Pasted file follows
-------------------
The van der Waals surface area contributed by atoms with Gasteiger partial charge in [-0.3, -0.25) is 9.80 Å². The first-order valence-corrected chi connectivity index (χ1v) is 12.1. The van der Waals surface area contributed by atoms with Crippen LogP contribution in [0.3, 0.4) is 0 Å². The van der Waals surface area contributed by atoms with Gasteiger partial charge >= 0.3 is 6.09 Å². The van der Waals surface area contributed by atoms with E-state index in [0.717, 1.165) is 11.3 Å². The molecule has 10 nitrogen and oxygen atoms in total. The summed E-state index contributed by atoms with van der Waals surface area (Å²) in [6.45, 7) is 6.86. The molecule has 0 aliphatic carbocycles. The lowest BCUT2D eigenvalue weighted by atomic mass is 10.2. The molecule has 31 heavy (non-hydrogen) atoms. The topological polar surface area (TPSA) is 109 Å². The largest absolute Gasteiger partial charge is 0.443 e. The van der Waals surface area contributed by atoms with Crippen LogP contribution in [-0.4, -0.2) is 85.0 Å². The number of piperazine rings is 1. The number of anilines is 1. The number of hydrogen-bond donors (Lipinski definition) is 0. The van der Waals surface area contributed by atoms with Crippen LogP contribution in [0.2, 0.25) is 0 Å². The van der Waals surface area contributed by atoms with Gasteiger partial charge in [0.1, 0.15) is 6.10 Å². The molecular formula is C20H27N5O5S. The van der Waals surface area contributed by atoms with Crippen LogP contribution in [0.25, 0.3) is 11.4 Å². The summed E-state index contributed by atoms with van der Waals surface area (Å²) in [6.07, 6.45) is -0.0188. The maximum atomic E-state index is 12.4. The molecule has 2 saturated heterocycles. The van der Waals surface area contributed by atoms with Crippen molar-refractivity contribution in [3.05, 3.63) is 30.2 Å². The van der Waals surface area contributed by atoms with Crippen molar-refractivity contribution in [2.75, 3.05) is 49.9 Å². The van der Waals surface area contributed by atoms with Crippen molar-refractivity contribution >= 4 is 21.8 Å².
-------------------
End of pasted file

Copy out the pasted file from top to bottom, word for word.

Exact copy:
The van der Waals surface area contributed by atoms with Gasteiger partial charge in [-0.3, -0.25) is 9.80 Å². The first-order valence-corrected chi connectivity index (χ1v) is 12.1. The van der Waals surface area contributed by atoms with Crippen LogP contribution in [0.3, 0.4) is 0 Å². The van der Waals surface area contributed by atoms with Gasteiger partial charge >= 0.3 is 6.09 Å². The van der Waals surface area contributed by atoms with E-state index in [0.717, 1.165) is 11.3 Å². The molecule has 10 nitrogen and oxygen atoms in total. The summed E-state index contributed by atoms with van der Waals surface area (Å²) in [6.45, 7) is 6.86. The molecule has 0 aliphatic carbocycles. The lowest BCUT2D eigenvalue weighted by atomic mass is 10.2. The molecule has 31 heavy (non-hydrogen) atoms. The topological polar surface area (TPSA) is 109 Å². The largest absolute Gasteiger partial charge is 0.443 e. The van der Waals surface area contributed by atoms with Crippen LogP contribution in [-0.4, -0.2) is 85.0 Å². The number of piperazine rings is 1. The number of anilines is 1. The number of hydrogen-bond donors (Lipinski definition) is 0. The van der Waals surface area contributed by atoms with Crippen LogP contribution in [0.2, 0.25) is 0 Å². The van der Waals surface area contributed by atoms with Gasteiger partial charge in [0.1, 0.15) is 6.10 Å². The molecular formula is C20H27N5O5S. The van der Waals surface area contributed by atoms with Crippen LogP contribution in [0.25, 0.3) is 11.4 Å². The summed E-state index contributed by atoms with van der Waals surface area (Å²) in [6.07, 6.45) is -0.0188. The maximum atomic E-state index is 12.4. The molecule has 2 saturated heterocycles. The van der Waals surface area contributed by atoms with Crippen molar-refractivity contribution in [3.05, 3.63) is 30.2 Å². The van der Waals surface area contributed by atoms with Crippen molar-refractivity contribution in [2.75, 3.05) is 49.9 Å². The van der Waals surface area contributed by atoms with Crippen molar-refractivity contribution >= 4 is 21.8 Å².